Large Antennas of the Deep Space Network
An important historical look at the space program's evolving telecommunications systems
Large Antennas of the Deep Space Network traces the development of the antennas of NASA's Deep Space Network (DSN) from the network's inception in 1958 to the present. It details the evolution of the large parabolic dish antennas, from the initial 26-m operation at L-band (960 MHz) through the current Ka-band (32 GHz) systems. Primarily used for telecommunications, these antennas also support radar and radio astronomy observations in the exploration of the solar system and the universe. In addition, the author also offers thorough treatment of the analytical and measurement techniques used in design and performance assessment.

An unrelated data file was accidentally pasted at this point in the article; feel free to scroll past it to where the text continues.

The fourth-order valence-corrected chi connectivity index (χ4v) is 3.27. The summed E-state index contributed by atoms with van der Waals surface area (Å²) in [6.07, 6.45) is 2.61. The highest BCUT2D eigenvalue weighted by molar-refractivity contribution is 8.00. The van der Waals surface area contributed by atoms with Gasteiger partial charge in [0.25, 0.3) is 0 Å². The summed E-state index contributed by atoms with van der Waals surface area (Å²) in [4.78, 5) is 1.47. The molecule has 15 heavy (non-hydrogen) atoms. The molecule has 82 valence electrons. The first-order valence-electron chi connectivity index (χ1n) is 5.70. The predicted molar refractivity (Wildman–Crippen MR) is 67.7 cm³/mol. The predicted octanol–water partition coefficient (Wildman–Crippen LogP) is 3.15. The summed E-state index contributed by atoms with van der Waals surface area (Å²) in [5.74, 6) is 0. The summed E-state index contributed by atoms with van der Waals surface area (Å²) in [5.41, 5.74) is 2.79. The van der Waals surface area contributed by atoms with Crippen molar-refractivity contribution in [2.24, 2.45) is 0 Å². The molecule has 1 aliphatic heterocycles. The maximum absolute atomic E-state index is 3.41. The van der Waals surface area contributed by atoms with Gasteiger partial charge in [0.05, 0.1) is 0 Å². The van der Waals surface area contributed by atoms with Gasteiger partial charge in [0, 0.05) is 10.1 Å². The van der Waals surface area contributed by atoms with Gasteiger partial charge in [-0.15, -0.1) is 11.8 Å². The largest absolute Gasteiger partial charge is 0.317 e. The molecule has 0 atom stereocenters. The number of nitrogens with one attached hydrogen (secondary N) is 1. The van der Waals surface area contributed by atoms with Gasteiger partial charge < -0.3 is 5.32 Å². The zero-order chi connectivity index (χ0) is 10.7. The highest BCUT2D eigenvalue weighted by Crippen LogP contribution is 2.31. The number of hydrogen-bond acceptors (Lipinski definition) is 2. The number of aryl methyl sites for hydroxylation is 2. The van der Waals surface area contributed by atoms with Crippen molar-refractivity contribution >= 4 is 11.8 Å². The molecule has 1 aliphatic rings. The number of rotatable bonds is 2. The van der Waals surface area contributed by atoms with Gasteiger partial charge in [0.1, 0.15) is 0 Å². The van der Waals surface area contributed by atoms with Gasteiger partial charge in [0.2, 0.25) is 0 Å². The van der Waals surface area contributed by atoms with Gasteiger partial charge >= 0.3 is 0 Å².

Large Antennas of the Deep Space Network represents a vital addition to the literature in that it includes NASA-funded research that significantly impacts on deep space telecommunications. Part of the prestigious JPL Deep Space Communications and Navigation Series, it captures fundamental principles and practices developed during decades of deep space exploration, providing information that will enable antenna professionals to replicate radio frequencies and optics designs.
Designed as an introduction for students in the field as well as a reference for advanced practitioners, the text assumes a basic familiarity with engineering and mathematical concepts and technical terms.
The Deep Space Communications and Navigation Series is authored by scientists and engineers with extensive experience in astronautics, communications, and related fields. It lays the foundation for innovation in the areas of deep space navigation and communications by disseminating state-of-the-art knowledge in key technologies.